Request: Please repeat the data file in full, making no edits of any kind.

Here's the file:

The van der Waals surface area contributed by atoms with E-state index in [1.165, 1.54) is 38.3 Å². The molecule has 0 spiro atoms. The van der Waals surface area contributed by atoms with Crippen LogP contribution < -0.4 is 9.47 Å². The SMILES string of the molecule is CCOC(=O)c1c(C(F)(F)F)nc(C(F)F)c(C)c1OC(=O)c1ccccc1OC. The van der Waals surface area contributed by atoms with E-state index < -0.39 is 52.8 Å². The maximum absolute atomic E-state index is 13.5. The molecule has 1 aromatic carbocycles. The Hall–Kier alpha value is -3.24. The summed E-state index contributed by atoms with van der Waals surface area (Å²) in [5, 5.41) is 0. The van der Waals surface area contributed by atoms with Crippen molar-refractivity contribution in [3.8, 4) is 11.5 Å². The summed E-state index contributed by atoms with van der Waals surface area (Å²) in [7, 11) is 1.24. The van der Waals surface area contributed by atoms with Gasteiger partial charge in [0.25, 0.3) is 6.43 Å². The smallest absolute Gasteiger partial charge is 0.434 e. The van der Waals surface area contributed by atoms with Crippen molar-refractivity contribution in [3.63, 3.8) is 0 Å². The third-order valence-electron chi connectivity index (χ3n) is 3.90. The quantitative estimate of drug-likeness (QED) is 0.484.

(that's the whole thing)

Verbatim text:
The van der Waals surface area contributed by atoms with E-state index in [1.165, 1.54) is 38.3 Å². The molecule has 0 spiro atoms. The van der Waals surface area contributed by atoms with Crippen LogP contribution < -0.4 is 9.47 Å². The SMILES string of the molecule is CCOC(=O)c1c(C(F)(F)F)nc(C(F)F)c(C)c1OC(=O)c1ccccc1OC. The van der Waals surface area contributed by atoms with E-state index < -0.39 is 52.8 Å². The maximum absolute atomic E-state index is 13.5. The molecule has 1 aromatic carbocycles. The Hall–Kier alpha value is -3.24. The summed E-state index contributed by atoms with van der Waals surface area (Å²) in [5, 5.41) is 0. The van der Waals surface area contributed by atoms with Crippen molar-refractivity contribution in [3.8, 4) is 11.5 Å². The summed E-state index contributed by atoms with van der Waals surface area (Å²) in [7, 11) is 1.24. The van der Waals surface area contributed by atoms with Gasteiger partial charge in [0.25, 0.3) is 6.43 Å². The smallest absolute Gasteiger partial charge is 0.434 e. The van der Waals surface area contributed by atoms with Crippen molar-refractivity contribution in [3.63, 3.8) is 0 Å². The third-order valence-electron chi connectivity index (χ3n) is 3.90. The quantitative estimate of drug-likeness (QED) is 0.484.